On top of all you said (which I agree with) your friend is using terrible reasoning by saying “I was adopted out instead of aborted therefore I am against abortion.”

    Consider these other versions of that argument:

    “I was conceived because the condom broke – therefore I am for condom failure”

    “My mother wasn’t taking the birthcontrol pill correctly – therefore I don’t want women to take the pill as they should”

    And thats just restricting that rationale to conception. Consider this example:

    “I got my kidney transplant from a car-accident victim, therefore I am against safety regulations in cars.”

    Good grief. I am not from the US (instead I hail from New Zealand) and, to be honest, in the past I never really looked at a candidate’s stance on abortion. Mostly because I just assumed those rights would always remain. That all changed when I began to discover how those rights are being erroded and rescinded in the USA. Now I make it a priority to know where a candidate stands on that issue because I now realise those rights can’t be taken for granted.

    I now believe there are two dangers when it comes to abortion rights getting taken away; Anti-choicers like your friend and complacent pro-choicers like I used to be.

  18. MyaR says

    Then it came out that he was personally anti-choice, because he’s adopted, and he’s glad he wasn’t aborted.

    I figured this one out by the time I was twelve. I’m not adopted, but when my mom was pregnant with me, her doctor recommended she have an abortion, even though it was illegal. She told me about this as an anti-choice argument, and even then, I saw through it. How would I have I liked it if she had an abortion? I wouldn’t exist, so I would have no opinion on it. She even framed her argument as a choice – she chose not to have an abortion*. (The argument ended with her unable to answer that and walking away. She’s sort-of pro-choice, but also volunteered for one of those religious “counseling” “crisis pregnancy centers.)

    Be happy that your bio mother gave birth to you, because you are so awesome and the world is awesomer with your presence. Just recognize that she had a choice, she made it, and everyone else should have the same. (And really, how much less awesome would the world really be without you? I like being alive, sure, but if I’d never existed, my opinion doesn’t matter.)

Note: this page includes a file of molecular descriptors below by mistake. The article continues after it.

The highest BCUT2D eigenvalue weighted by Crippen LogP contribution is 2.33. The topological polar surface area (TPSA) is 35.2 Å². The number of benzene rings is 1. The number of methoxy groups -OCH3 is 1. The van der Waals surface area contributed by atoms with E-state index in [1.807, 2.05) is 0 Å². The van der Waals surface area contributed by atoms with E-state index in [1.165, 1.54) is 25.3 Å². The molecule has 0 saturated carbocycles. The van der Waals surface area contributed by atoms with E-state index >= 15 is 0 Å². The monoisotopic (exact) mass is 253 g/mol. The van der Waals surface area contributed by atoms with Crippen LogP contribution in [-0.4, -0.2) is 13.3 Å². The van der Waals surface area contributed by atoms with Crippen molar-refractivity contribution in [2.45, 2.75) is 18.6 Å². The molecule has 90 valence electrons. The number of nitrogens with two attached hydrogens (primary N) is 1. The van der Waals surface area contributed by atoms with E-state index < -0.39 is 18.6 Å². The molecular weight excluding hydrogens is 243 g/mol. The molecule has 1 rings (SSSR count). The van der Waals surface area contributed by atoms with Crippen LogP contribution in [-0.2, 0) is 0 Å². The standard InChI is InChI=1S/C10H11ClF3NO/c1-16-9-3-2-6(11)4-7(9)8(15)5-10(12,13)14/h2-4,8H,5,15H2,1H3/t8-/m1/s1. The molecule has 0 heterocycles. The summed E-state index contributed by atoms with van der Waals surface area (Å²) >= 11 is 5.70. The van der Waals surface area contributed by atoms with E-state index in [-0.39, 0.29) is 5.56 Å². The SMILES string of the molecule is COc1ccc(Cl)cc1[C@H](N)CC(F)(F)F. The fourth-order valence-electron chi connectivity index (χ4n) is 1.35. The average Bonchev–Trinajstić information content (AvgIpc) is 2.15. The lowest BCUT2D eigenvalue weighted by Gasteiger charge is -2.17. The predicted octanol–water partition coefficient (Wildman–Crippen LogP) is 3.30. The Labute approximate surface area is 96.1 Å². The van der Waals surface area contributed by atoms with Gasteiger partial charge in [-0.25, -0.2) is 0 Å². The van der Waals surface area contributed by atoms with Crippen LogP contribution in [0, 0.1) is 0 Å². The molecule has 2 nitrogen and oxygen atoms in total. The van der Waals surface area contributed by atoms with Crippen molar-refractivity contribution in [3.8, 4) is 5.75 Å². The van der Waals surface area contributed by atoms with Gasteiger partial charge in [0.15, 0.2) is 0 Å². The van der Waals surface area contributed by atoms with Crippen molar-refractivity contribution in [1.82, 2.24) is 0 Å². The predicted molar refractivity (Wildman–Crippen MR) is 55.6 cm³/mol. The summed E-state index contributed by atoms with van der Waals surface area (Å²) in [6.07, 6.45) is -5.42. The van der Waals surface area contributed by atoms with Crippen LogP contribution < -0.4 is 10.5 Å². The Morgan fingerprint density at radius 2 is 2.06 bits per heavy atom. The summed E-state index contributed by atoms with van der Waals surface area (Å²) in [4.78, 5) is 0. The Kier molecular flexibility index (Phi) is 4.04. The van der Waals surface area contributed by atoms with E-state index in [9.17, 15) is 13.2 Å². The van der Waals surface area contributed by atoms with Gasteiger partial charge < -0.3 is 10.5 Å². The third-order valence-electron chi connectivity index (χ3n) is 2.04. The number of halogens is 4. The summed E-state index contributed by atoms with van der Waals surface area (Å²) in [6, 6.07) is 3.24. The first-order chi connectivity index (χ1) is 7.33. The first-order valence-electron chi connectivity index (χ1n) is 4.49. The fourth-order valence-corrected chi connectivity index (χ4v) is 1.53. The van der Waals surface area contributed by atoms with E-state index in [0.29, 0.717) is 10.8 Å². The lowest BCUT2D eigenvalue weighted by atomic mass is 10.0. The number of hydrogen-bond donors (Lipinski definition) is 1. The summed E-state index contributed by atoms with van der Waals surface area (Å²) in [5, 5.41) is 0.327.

*tangentially related — she can recognize the false equivalencies in real world scenarios. My first cousin was killed by a drunk driver when he was 18. My mother was absolutely furious at an aunt who offered my uncle as sympathy, “we know just how it feels”, referring to her first pregnancy, which ended in a premature stillbirth.

  19. says

    I am so sorry, Dana. I know that heartbreak first hand; I experienced it recently myself.

    I’ve gone even further than you and most people I know, in that I personally cannot have conservative friends: “conservative friend” is an oxymoron. “Which unearned privilege of yours is more important than my—or others’—human rights?” I’ve pointed out many times (and will no doubt have occasions to point out again) that it is well worth remembering exactly what it is that conservatives desire to conserve: a status quo that is racist, sexist, violent, amoral, ubercapitalist, hierarchical, heteronormative, patriarchal, and viciously social Darwinist—an imperialist oligarchy in a state of permanent war. I’ve even gone so far as to cut off all contact with even close family members over such issues as well. And you know what? Despite the pushback, I feel relieved. It leaves me more time and energy for writing and activism, where maybe I can actually accomplish some good, instead of arguing for my humanity with shitweasels who claim to love me. (I do, however, argue and mock conservatives relentlessly IRL when there is an audience AND it is safe for me to do so.)

    Silverman’s latest antics only add more evidence to my theory that to whatever extent the atheist movement wanted more women in *their* tent, it was for the purpose of providing entertaining eye candy—women to hit on or harass—and plenty of narcissistic supply.

    Bring on the schism.

  20. sheikhmahandi says

    Trust women !